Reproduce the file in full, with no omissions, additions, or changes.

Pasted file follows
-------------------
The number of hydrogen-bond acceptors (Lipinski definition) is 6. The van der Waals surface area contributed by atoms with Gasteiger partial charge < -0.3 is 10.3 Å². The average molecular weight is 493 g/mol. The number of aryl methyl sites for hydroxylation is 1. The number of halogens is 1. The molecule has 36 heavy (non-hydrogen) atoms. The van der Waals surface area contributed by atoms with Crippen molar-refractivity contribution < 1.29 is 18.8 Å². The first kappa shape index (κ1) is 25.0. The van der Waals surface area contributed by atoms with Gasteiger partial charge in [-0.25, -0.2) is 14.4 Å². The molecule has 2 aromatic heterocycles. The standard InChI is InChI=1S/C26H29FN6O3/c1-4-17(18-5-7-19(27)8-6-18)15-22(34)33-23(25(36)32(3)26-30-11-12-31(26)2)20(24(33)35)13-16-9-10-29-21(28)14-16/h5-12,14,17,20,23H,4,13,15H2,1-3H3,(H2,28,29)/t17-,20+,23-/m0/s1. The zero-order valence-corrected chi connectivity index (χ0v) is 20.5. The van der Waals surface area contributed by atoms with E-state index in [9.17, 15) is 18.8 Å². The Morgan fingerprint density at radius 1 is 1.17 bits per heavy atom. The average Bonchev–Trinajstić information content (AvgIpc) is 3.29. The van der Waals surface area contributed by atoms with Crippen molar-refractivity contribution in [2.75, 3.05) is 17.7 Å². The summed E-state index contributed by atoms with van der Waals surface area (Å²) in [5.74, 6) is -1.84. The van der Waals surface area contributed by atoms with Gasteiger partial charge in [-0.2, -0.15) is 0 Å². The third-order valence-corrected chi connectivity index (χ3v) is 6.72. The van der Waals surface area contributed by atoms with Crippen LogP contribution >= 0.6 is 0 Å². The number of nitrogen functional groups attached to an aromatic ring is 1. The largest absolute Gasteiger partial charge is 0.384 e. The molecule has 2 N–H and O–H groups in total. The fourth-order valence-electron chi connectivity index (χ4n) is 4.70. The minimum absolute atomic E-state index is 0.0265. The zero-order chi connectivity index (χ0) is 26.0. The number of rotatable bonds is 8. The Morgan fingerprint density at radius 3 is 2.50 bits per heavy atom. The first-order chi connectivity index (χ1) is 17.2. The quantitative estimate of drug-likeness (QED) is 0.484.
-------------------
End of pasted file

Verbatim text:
The number of hydrogen-bond acceptors (Lipinski definition) is 6. The van der Waals surface area contributed by atoms with Gasteiger partial charge < -0.3 is 10.3 Å². The average molecular weight is 493 g/mol. The number of aryl methyl sites for hydroxylation is 1. The number of halogens is 1. The molecule has 36 heavy (non-hydrogen) atoms. The van der Waals surface area contributed by atoms with Crippen molar-refractivity contribution < 1.29 is 18.8 Å². The first kappa shape index (κ1) is 25.0. The van der Waals surface area contributed by atoms with Gasteiger partial charge in [-0.25, -0.2) is 14.4 Å². The molecule has 2 aromatic heterocycles. The standard InChI is InChI=1S/C26H29FN6O3/c1-4-17(18-5-7-19(27)8-6-18)15-22(34)33-23(25(36)32(3)26-30-11-12-31(26)2)20(24(33)35)13-16-9-10-29-21(28)14-16/h5-12,14,17,20,23H,4,13,15H2,1-3H3,(H2,28,29)/t17-,20+,23-/m0/s1. The zero-order valence-corrected chi connectivity index (χ0v) is 20.5. The van der Waals surface area contributed by atoms with E-state index in [9.17, 15) is 18.8 Å². The Morgan fingerprint density at radius 1 is 1.17 bits per heavy atom. The average Bonchev–Trinajstić information content (AvgIpc) is 3.29. The van der Waals surface area contributed by atoms with Crippen molar-refractivity contribution in [2.75, 3.05) is 17.7 Å². The summed E-state index contributed by atoms with van der Waals surface area (Å²) in [5.74, 6) is -1.84. The van der Waals surface area contributed by atoms with Gasteiger partial charge in [-0.2, -0.15) is 0 Å². The third-order valence-corrected chi connectivity index (χ3v) is 6.72. The van der Waals surface area contributed by atoms with Crippen LogP contribution >= 0.6 is 0 Å². The number of nitrogen functional groups attached to an aromatic ring is 1. The largest absolute Gasteiger partial charge is 0.384 e. The molecule has 2 N–H and O–H groups in total. The fourth-order valence-electron chi connectivity index (χ4n) is 4.70. The minimum absolute atomic E-state index is 0.0265. The zero-order chi connectivity index (χ0) is 26.0. The number of rotatable bonds is 8. The Morgan fingerprint density at radius 3 is 2.50 bits per heavy atom. The first-order chi connectivity index (χ1) is 17.2. The quantitative estimate of drug-likeness (QED) is 0.484.